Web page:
FIRST THEY KILLED MY FATHER
Director: Angelina Jolie
Written by: Loung Ung, Angelina Jolie based on Loung Ung’s book
Cast: Kompheak Phoeung, Soceata Sveng, Dara Heng, Chenda Run, Kimhak Mun, Sreyneang Oun, Sothea Khoun, Nika Sarum, Nita Sarun, Sreymoch Sareum
Screened at: Critics’ link, NYC, 9/14/17
Opens: September 15, 2017
Barry Goldwater, a (thanksfully) unsuccessful candidate for the U.S. presidency, once justified his ultra-conservative positions with the statement “Extremism in defense of liberty is no vice…and moderation in defense of justice is no virtue.” Given his hostility to communist regimes such as we found in the Soviet Union and China, the statement is ironic. An extreme system of government, Communism, or collectivism if you want to call it that, does not work. It did not work in the USSR and China, it does not work in North Korea where the average yearly income is $1500, and is does not work in Cuba, where a typical doctor’s salary is $75 a month. Nor did, fascism, another extremist ideological disease, work in Spain and Portugal. Extreme solutions not only give way to blowback, but until they do, the ordinary people under extremist governments are miserable.
Nowhere else in Asia does this idea become as true as in Cambodia, where the government under Pol Pot executed intellectuals (defined as anyone who wore glasses), did likewise to Cambodians who had worked for the previous government, and emptied out the cities to provide for what it considered a purer way of life. The fratricidal treatment of ordinary Cambodian people is brought brilliantly to life by director Angelina Jolie, whose accomplishments include a praiseworthy direction of child actors and a remarkably authentic-looking series of explosions, beatings, firepower, and the burning down of an entire village during an invasion of Cambodia by Vietnam.
No mention is made of Tricky Dick Nixon’s secret bombing of Cambodia allegedly because the U.S. believed that the Vietnamese army was making incursions, the 2.7 million tons of bombs just another excuse for the extremists, the Khmer Rouge who called themselves Angkans, to uproot the cities which they considered bourgeois, pro-French and entirely corrupt.
The picture is photographed by Anthony Dod Mantle on location in Battambang, Cambodia and treated as a memoir of the revolution by a child, Loung Ung, via an in-depth performance by Sareum Srey Moch. Sareum’s face reflects her torment through tears, shouts, a look of longing for her family particularly after her father played by Phoeung Kompheak is executed by two Khmer Rouge. Among the most dramatic scenes is one showing the mass exodus of people from cities, principally from the capital of Phnom Penh, a scene that could remind us of similar tragic departures such as the forced uprooting of Jews during the Holocaust and the recent, seemingly endless journeys of millions of people from warfare in the Middle East, particularly Syria. Soldiers leading the march had assured the people that they could return to the city in three days, stating that the Americans were about to bomb the capital. Some leave by pickup truck, others plod with oxen. The people are told that there are no longer rich or poor, and that all should wear the same attire, encouraging everyone to use the juice of berries to make their clothing the same color.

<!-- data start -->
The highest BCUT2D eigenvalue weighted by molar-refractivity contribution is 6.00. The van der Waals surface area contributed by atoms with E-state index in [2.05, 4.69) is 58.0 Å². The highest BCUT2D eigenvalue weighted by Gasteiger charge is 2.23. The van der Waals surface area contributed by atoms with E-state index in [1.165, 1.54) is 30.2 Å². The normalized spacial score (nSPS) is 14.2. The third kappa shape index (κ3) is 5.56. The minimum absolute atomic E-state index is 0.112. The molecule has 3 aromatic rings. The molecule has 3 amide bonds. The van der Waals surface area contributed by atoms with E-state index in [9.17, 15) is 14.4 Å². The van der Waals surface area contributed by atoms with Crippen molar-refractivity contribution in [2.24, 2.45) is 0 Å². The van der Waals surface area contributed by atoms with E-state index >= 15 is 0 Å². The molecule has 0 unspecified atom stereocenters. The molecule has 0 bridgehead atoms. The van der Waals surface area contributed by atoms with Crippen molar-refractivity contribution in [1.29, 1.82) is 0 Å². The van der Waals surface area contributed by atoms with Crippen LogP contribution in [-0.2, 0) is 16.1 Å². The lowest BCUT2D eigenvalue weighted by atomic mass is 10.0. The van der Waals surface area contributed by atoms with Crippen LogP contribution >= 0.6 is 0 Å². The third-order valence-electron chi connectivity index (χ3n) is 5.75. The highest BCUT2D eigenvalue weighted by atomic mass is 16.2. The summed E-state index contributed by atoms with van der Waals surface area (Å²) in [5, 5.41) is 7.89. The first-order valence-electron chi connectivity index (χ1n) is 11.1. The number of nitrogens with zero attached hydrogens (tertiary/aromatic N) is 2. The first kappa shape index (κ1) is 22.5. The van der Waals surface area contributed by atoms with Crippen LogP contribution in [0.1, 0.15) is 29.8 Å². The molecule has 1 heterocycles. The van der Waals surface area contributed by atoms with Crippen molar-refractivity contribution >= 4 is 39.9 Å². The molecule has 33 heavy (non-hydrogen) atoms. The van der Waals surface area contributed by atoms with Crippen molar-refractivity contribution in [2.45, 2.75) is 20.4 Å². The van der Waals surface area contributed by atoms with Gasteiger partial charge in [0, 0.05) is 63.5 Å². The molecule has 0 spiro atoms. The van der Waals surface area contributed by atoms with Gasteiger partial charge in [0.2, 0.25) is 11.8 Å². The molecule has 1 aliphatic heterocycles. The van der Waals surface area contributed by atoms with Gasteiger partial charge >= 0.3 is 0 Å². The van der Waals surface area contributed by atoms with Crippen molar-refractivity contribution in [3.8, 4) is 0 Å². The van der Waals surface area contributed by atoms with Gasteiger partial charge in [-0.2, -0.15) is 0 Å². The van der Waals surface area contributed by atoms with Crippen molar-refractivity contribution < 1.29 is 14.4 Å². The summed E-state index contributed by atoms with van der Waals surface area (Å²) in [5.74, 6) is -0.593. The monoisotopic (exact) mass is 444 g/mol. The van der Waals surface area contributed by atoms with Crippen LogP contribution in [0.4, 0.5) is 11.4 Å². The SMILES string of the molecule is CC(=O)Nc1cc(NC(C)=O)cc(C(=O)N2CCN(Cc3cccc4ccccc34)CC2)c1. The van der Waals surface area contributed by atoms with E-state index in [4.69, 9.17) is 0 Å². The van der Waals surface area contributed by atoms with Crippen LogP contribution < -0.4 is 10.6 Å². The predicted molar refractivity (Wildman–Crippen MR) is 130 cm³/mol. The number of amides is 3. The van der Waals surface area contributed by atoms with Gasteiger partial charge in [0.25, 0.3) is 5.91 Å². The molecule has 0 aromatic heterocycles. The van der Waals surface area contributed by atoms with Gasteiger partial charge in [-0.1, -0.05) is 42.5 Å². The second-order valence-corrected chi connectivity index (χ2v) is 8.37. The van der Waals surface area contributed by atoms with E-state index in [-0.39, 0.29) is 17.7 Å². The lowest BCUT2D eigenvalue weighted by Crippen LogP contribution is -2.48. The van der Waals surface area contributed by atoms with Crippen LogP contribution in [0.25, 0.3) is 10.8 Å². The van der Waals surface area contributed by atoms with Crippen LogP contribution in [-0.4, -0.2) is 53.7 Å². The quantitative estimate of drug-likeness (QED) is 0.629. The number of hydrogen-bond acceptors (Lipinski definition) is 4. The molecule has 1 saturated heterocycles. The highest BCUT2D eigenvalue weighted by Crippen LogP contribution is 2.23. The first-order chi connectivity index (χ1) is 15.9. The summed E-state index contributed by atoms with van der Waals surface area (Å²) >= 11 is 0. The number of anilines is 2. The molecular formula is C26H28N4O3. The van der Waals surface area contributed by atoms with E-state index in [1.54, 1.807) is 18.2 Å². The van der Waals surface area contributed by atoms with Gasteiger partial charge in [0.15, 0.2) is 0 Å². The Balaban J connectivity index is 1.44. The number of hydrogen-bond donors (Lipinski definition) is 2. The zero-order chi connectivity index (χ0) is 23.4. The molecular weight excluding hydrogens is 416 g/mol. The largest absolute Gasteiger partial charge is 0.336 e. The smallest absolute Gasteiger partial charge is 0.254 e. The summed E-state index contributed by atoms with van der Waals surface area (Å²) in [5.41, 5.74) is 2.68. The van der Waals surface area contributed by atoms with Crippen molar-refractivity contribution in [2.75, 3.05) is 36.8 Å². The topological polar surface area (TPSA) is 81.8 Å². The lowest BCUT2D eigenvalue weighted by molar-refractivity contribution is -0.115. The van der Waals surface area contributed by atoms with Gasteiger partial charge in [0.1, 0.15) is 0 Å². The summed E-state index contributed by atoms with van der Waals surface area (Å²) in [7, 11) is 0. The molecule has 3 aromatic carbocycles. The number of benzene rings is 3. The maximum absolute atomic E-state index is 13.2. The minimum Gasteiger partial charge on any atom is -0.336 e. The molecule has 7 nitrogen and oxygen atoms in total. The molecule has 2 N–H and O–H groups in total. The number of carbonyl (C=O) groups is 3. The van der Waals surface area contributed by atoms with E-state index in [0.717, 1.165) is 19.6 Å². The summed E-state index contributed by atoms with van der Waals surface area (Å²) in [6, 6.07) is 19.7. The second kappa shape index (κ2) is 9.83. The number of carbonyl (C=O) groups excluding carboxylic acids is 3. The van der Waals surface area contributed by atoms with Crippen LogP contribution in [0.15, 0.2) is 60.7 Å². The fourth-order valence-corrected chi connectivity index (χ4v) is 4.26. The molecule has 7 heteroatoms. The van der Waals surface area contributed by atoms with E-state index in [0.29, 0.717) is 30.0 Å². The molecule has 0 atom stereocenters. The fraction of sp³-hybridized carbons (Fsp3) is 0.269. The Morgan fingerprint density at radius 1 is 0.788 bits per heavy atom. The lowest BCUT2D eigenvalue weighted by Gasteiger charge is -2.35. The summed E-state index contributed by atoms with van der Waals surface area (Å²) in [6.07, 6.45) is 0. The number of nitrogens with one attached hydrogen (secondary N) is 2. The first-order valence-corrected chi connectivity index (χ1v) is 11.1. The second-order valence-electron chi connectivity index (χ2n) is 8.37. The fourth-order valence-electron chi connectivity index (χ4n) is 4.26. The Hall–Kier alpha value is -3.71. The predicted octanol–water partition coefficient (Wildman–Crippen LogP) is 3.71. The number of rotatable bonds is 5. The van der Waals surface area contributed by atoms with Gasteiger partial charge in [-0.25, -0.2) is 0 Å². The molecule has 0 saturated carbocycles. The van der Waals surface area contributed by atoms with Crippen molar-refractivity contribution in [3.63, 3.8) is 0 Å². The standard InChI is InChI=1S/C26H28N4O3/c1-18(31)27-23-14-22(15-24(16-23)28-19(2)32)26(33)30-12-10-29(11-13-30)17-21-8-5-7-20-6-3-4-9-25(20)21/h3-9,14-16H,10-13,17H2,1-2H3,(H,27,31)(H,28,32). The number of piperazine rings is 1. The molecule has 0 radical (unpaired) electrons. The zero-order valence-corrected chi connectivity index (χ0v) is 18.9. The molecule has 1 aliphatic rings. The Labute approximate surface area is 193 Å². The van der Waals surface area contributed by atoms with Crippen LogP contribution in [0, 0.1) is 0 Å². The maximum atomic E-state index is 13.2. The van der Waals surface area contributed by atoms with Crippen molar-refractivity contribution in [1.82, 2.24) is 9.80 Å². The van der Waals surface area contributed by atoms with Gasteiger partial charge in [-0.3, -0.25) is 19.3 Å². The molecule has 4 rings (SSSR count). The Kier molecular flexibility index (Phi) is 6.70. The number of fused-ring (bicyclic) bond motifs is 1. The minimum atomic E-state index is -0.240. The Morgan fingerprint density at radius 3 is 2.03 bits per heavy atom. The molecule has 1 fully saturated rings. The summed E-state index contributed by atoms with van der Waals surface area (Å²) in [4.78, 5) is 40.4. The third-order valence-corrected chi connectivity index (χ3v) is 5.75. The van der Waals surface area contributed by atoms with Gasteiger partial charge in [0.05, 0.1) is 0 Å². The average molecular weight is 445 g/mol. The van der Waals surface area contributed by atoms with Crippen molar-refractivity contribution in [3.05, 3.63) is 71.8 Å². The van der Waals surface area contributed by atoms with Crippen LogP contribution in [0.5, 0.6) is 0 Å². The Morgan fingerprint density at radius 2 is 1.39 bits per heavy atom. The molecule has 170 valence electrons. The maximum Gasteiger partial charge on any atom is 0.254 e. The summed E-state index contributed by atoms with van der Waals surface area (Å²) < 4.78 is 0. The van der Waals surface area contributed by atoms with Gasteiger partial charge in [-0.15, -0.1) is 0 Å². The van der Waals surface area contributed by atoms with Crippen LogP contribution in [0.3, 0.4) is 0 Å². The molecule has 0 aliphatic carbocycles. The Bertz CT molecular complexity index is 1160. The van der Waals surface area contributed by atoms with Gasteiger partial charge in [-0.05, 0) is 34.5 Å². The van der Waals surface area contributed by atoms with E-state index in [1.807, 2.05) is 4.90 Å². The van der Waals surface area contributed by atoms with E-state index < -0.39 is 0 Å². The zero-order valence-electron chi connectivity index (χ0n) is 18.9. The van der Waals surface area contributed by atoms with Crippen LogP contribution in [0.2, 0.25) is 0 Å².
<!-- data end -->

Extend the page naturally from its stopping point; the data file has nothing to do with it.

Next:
Soon enough the subjects realize that there may be no turning back, yet the youths shout slogans of the Khmer Rouge, principally to throw up the Vietnamese invaders. While there is no discussion of why Vietnam invaded to overthrow the Pol Pot government, the truth is that they considered the Khmer Rouge to be allied with China. Vietnam’s fear of Chinese encirclement makes for one of the century’s great political ironies: the U.S. had invaded Vietnam because of our fear that a unified communist government would be a natural ally of China. The truth turned out to be the opposite: Vietnam traditionally feared its much larger neighbor.
Flashbacks are used minimally, contrasting the colorful folk dances of Cambodian women under the previous regime with the misery of families under the Khmers.
Angelina Jolie has her heart in the right place, as shown as well by taking part in international charity projects centering on the plight of refugees, and her insight into national conflict by her “In the Land of Blood and Honey” about the Bosnian war and “Unbroken,” about an Olympian who spent 47 days on a raft during World War 2 until captured and sent to a Japanese prisoner-of-war camp.
When Hitler was asked whether the world would condemn him for decades for the Holocaust, he remarked that “nobody remembers the genocide of Armenians. Jolie’s film serves to remind us, or in the case of presumably large numbers of Americans who never heard of Cambodia, that evil exists among people in high levels of government. We would all well to view her film as a reminder that politicians on the highest level can be guilty of the most atrocious behavior, involving lies, rationalizations, and now in the age of nuclear energy, a capability of annihilating the world.
The paperback memoir is available for ten bucks from Amazon. The film is in Cambodian with a little Vietnamese, English subtitles. The film is featured at Telluride and Toronto film festivals.
Unrated. 136 minutes. © Harvey Karten, Member, New York Film Critics OnlineComments, readers? Agree? Disagree? Why?
Story – A-
Acting – A-
Technical – A
Overall – A-